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Why the Fed might need to 'get on with it' and cut rates

The Federal Reserve has projected just one interest rate cut this year. The latest round of monthly data has some economists worried it won't come soon enough.

Retail sales data for May revealed that the pace of consumer spending is cooling down from last year, easing concerns about an economy running too hot in the fight against inflation. In the labor market, while last month's job additions came in higher than expected, the unemployment rate hit 4%, its highest level since January 2022. Overall, Citi's Economic Surprise Index, which measures the extent to which data has come in better than forecast, is hovering near its lowest level in more than a year.

Inflation data for May, meanwhile, was more promising than expected. The headline Consumer Price Index (CPI) increased at its slowest pace since July 2022. When combining that data with a reading on wholesale prices in May, economists believe the Fed's preferred inflation gauge, the Personal Consumption Expenditures (PCE) index, increased at its slowest pace of the year during May.

With inflation falling and the economy slowing, Renaissance Macro's Neil Dutta believes it's time for the "Fed to get on with it" and begin cutting interest rates soon. This, Dutta says, will help protect the Fed's other mandate in addition to price stability: maximum employment.

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"The momentum behind core inflation is probably going to continue softening from here," Dutta told Yahoo Finance. "Then I think for the Fed, the trade-offs with the labor market are becoming a little bit more onerous."

Dutta points out that any sign of weakness in the labor market has so far been regarded as a sign of rebalancing after the pandemic threw supply and demand out of whack.

Federal Reserve Chair Jerome Powell has acknowledged as much.

"We see gradual cooling, gradual moving toward better balance [in the labor market]," Federal Reserve Chair Jerome Powell said on June 12 after the central bank's most recent policy meeting. "We're monitoring it carefully for signs of something more than that, but we really don't see that."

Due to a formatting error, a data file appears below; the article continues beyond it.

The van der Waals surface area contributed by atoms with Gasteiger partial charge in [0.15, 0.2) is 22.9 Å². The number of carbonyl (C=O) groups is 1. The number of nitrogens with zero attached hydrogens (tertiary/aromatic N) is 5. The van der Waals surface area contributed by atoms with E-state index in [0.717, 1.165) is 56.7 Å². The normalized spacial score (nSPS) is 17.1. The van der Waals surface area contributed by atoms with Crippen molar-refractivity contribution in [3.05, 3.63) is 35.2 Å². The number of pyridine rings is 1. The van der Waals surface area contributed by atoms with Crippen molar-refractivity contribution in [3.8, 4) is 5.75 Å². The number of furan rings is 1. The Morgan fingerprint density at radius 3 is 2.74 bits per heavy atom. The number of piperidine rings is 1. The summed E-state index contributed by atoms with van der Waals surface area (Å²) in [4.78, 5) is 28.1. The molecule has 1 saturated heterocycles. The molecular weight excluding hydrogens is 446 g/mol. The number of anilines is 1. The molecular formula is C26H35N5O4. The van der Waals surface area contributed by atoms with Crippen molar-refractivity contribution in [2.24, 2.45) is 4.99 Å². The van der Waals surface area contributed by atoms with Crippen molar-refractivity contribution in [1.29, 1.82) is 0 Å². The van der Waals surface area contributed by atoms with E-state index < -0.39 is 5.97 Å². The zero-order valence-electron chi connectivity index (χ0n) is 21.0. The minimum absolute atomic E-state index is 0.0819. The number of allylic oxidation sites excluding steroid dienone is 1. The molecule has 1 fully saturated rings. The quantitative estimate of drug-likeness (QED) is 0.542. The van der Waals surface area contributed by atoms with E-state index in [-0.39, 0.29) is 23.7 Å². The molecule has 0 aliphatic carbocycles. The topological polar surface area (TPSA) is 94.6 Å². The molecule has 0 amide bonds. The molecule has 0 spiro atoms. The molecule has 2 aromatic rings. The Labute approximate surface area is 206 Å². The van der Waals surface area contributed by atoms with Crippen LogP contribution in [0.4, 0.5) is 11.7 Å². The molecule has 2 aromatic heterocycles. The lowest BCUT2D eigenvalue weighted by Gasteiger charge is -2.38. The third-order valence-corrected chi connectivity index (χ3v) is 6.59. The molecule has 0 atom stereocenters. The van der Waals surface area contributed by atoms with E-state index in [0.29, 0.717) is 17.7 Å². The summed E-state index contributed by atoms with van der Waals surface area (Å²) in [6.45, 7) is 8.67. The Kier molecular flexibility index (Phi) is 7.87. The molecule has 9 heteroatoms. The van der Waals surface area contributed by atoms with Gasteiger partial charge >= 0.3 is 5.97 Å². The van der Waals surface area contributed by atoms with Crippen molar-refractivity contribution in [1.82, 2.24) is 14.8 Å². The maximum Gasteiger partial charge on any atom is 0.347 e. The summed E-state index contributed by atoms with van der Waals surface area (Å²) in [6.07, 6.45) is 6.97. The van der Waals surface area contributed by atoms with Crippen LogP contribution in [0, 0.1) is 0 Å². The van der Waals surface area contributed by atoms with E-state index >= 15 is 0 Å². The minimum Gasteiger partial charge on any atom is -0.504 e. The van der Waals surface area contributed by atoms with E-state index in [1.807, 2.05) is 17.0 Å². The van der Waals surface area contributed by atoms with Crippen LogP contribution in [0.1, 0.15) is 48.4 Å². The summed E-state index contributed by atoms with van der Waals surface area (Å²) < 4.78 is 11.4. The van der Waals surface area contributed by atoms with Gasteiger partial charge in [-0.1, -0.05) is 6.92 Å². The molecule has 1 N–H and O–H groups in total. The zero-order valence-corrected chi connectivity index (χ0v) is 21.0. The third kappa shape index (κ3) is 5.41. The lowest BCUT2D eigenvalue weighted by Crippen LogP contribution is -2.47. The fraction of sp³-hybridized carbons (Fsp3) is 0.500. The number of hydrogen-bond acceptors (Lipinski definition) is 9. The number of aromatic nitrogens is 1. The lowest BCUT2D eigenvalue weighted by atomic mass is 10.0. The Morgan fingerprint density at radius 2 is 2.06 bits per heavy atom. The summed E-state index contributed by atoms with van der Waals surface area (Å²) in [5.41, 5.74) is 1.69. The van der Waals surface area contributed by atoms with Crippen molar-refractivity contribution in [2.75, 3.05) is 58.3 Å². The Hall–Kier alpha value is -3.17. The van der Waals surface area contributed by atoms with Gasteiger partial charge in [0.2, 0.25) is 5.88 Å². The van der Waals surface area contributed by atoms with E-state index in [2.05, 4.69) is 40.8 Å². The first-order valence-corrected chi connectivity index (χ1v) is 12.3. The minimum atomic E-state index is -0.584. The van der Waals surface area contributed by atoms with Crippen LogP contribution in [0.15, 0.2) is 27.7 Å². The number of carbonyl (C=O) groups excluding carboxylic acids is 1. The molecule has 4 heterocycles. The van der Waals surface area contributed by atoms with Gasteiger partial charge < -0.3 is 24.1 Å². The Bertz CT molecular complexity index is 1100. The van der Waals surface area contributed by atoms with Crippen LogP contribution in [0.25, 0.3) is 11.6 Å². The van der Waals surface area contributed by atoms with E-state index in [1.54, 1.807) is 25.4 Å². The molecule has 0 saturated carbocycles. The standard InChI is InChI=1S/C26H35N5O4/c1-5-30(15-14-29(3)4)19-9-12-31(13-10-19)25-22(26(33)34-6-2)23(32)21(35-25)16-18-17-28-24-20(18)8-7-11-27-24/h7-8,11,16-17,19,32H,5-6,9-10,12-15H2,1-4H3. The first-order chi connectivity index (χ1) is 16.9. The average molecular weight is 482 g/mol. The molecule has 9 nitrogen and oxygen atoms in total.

But what concerns Dutta, and the economics team at Goldman Sachs, is where the data usually heads from here. The job openings rate is now in line with pre-pandemic levels. If it were to decline further, a pickup in the unemployment rate would usually accompany the downward trend, Dutta said, referencing the Beveridge curve.

As work from the Federal Reserve highlights, the dots on the Beveridge curve moving further along the right axis (as seen in the chart below highlighted in red) would come with diminished chances of a soft landing and, possibly, recession.

"I just don't think the Fed wants to really push the weakening in labor demand that much more," Dutta said.

He added, "The Fed knows that. It's not like the risk at this point is for the unemployment rate to unexpectedly go down. The most likely distribution of outcomes is that it's stable or it goes higher."

To be clear, Dutta and other economists are more concerned about how the economic data could spiral from here rather than where it sits today. Many aren't overly concerned about the current trends quite yet.

Deutsche Bank chief US economist Matthew Luzzetti told Yahoo Finance the "risks" in the labor market are there. But at this point, it looks more like the spending power of the US consumer is slowing toward a normal pace, not trending toward a drop-off.

"While there are some strains, particularly for parts of the households, I would be surprised if you saw a slowing in the labor market and a slowing in the consumer that was enough to get them to cut by September," Luzzetti said.

Federal Reserve Board Chair Jerome Powell takes questions during a news conference at the Federal Reserve in Washington, Wednesday, June 12, 2024. (AP Photo/Susan Walsh)
Federal Reserve Board Chair Jerome Powell takes questions during a news conference at the Federal Reserve in Washington, Wednesday, June 12, 2024. (AP Photo/Susan Walsh) (ASSOCIATED PRESS)

From a stock perspective, investors have taken the current Fed outlook in stride. The S&P 500 (^GSPC) and Nasdaq Composite (^IXIC) have been on a string of record closes. Three equity strategists just boosted their year-end outlooks for the S&P 500 as tech companies continue to perform better than expected.

But one of those strategists, Citi US equity strategist Scott Chronert, highlighted that the economy's "fraying" around the edges will continue to be a point of interest for investors moving forward after corporate executives were "cautiously optimistic" during first quarter earnings calls.

"We're going to be watching that pretty closely," Chronert told Yahoo Finance. "I think, in general, what we're going to see as we go into the Q2 reporting period is a little bit more evidence that the lagging effects of Fed rate hikes to this point are starting to weigh on fundamental activity. So, we have to be aware of that."

Some are worried that in exercising caution on inflation, the Fed could inadvertently wait too late to move and hurt the economy. With excess savings dwindling and credit card delinquencies rising, Allianz chief economic adviser Mohamed El-Erian told Yahoo Finance that small businesses and lower-income households, which are already struggling amid higher rates, could be left out to dry.

El-Erian argued that the balance of risks for the Fed if it waits until the end of the year to cut "is in favor of them being too late and the economy slowing more than it should."

Josh Schafer is a reporter for Yahoo Finance. Follow him on X @_joshschafer.

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